"Who but Miss Gibbie would wear the same kind year after year, year after year?" said Mrs. Pryor, who alone was industriously sewing. "But that's Gibbie Gault. From the time she was born she has snapped her fingers at other people, and, if it's possible to do a thing differently from the way others do it, she will do it that way or--"
"Make them do it. I never will forget the day she marched Beth's boys through the streets and locked them up in her house." Mrs. Tate pointed her needle, which had been unthreaded all the morning, at Mrs. Moon. "Funniest thing I ever saw. Remember it, Beth?"
"Remember? I should think I did." Mrs. Moon smiled quietly. "I have long seen the funny side, but it took me long to see it. Nobody but Miss Gibbie would have done it."
"Please tell me about it, Mrs. Moon," said Mrs. Burnham, who was still something of a stranger in Yorkburg. "Every now and then I hear references to Miss Gibbie Gault's graveyard, and to the way she once got ahead of your boys, and I've often wanted to ask about it. Is there really a graveyard at Tree Hill, and is the gate bricked up so that no one can get in?"
"It certainly is." Mrs. Moon laughed. There isn't very much to tell. Everybody knows about the old Bloodgood graveyard at Tree Hill in which Miss Gibbie's parents and grandparents and great-grandparents are buried. Her mother was a Bloodgood; and everybody knows, also, that since the Yankee soldier, who died during the war at Judge Gault's house, was buried there the gate has been bricked up and nobody has ever been inside but Miss Gibbie and Jackson who cuts the grass."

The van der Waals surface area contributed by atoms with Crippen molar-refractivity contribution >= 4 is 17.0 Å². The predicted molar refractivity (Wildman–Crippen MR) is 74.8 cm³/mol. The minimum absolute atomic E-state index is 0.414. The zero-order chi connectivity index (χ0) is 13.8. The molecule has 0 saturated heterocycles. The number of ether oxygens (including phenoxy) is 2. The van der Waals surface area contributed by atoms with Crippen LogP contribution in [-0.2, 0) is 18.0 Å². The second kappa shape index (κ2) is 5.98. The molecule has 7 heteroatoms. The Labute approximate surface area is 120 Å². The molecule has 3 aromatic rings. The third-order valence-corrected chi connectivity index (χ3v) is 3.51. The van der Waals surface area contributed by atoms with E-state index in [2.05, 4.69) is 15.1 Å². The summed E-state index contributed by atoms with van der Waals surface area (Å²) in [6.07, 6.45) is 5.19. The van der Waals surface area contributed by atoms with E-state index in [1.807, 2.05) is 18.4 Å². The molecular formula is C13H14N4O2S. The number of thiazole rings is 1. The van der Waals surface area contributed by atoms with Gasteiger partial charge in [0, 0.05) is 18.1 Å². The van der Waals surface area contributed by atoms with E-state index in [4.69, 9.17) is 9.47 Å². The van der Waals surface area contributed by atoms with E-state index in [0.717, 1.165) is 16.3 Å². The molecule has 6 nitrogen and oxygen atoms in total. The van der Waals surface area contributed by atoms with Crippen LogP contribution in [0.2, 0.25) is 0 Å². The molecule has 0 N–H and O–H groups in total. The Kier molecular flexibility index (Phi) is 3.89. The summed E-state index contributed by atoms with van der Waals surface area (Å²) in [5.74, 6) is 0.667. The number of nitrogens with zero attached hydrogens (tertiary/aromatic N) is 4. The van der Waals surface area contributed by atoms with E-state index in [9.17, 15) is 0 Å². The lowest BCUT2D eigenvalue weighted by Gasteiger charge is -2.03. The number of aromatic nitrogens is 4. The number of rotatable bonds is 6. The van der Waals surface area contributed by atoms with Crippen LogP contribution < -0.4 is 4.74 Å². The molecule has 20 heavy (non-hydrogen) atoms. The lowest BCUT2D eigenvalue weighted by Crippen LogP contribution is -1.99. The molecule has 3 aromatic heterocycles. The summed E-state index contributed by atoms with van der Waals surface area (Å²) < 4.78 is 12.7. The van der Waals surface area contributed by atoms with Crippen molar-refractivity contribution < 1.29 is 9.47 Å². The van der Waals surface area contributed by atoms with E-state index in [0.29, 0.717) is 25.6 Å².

"But how does she get in?" Mrs. Burnham's voice was puzzled inquiry. "If there's no gate, how--
"She climbs up a ladder on the outside of the wall, which is eight feet high and two feet thick, and down another which is inside," interrupted Mrs. Tate, to whom the question had not been asked. "I wish to goodness I had been there the day she nabbed your boys, Beth. I don't wonder they were scared."
"They were certainly scared." Mrs. Moon wiped her lips and smiled reminiscently. "My boys followed her one day, Mrs. Burnham, and the result was one of the most ridiculous sights ever seen in Yorkburg.
"After finishing what she had to do that day, Miss Gibbie climbed up the ladder she keeps inside and started to get on the one outside, and there was none to get on. The boys had taken her ladder and hidden it, and they themselves were hiding behind an oak-tree some little distance off.
"At first they doubled up with laughter when they saw Miss Gibbie straddling the top of the wall, unable to get down either way; but suddenly, Richard said, she balanced herself on the top of the wall and sat there with her feet hanging over as if going to spend the day, and then in a flash she was down on the ground.